Yes, I think that might be a problem. It assumes the person pulling the data , 1) knows about the database structure, 2) knows that nullable fields require an outer join, 3) doesn’t make a mistake in the query. My understanding is that one purpose of a CDM is to minimize the amount that has to be known about the data structure.

Another way to look at it is: What are the consequences?

With nullable concept_id fields, the consequence is possible loss of data due to the factors above.,

With non-nullable concept_id fields (that is, having a ‘0 - Unknown Concept’ value) the consequences are…what exactly?

In the case of measurements that by definition do not have a unit (like BMI), no one will expect to see a unit. ‘0 - Unknown Concept’ is what they’d expect. Is there any sort of evaluation where you might compare the units of different measurements, some of which have units and some don’t? It there any situation in which a unit of ‘0 - Unknown Concept’ is different than a value of NULL? (From a research perspective, that is.) I can’t think of one.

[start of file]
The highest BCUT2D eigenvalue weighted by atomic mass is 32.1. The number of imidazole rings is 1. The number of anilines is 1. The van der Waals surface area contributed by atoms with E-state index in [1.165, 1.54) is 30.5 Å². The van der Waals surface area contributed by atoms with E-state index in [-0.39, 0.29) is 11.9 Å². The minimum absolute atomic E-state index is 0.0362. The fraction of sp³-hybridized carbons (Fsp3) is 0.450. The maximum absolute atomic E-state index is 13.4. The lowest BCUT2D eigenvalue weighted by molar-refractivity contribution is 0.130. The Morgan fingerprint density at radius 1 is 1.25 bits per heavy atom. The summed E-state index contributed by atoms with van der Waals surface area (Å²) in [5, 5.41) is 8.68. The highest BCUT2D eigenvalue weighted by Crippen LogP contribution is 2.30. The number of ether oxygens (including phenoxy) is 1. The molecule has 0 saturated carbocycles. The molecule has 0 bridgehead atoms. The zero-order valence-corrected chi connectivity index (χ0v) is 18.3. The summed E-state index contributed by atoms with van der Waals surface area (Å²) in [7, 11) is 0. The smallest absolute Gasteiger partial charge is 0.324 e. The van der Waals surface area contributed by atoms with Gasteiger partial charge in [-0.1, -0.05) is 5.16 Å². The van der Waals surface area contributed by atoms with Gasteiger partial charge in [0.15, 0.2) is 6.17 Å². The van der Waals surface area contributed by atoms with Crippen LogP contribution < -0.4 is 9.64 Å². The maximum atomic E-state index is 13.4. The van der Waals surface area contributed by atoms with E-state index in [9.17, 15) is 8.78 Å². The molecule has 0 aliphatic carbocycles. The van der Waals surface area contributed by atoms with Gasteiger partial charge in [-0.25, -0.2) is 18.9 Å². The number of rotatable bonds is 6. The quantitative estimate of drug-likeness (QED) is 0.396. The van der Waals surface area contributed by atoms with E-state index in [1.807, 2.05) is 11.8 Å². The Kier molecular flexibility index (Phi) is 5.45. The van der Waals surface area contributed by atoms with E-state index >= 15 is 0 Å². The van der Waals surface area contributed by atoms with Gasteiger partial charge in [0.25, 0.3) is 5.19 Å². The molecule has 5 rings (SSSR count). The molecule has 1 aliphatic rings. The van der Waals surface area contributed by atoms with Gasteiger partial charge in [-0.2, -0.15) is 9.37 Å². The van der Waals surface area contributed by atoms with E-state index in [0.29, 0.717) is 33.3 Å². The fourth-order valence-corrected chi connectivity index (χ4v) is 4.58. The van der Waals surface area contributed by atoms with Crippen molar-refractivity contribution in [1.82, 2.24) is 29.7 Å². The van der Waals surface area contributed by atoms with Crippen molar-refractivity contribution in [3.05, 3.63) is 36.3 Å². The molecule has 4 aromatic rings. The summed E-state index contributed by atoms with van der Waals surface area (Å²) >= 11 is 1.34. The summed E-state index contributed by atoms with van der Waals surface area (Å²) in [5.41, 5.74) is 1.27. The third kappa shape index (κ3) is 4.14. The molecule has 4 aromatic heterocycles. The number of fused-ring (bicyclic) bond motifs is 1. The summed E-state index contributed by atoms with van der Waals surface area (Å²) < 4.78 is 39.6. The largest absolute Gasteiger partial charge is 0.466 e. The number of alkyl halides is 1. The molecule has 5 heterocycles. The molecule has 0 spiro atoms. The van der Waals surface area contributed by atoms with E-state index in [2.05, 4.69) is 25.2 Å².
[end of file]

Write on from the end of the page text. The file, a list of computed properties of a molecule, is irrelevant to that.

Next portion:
Likewise with Value_As_Concept_id. Is there a situation in which there is an important difference, in the context of the data, between a value of ‘0 - Unknown Concept’ and NULL? Is it important to know WHY there is no value_as_concept? Or is it just important to know that there isn’t one?

So my question is, under what circumstances would we need know WHY an auxiliary fact does not exist?

If there is no use case for that, then I think the possibility of data loss is much more important.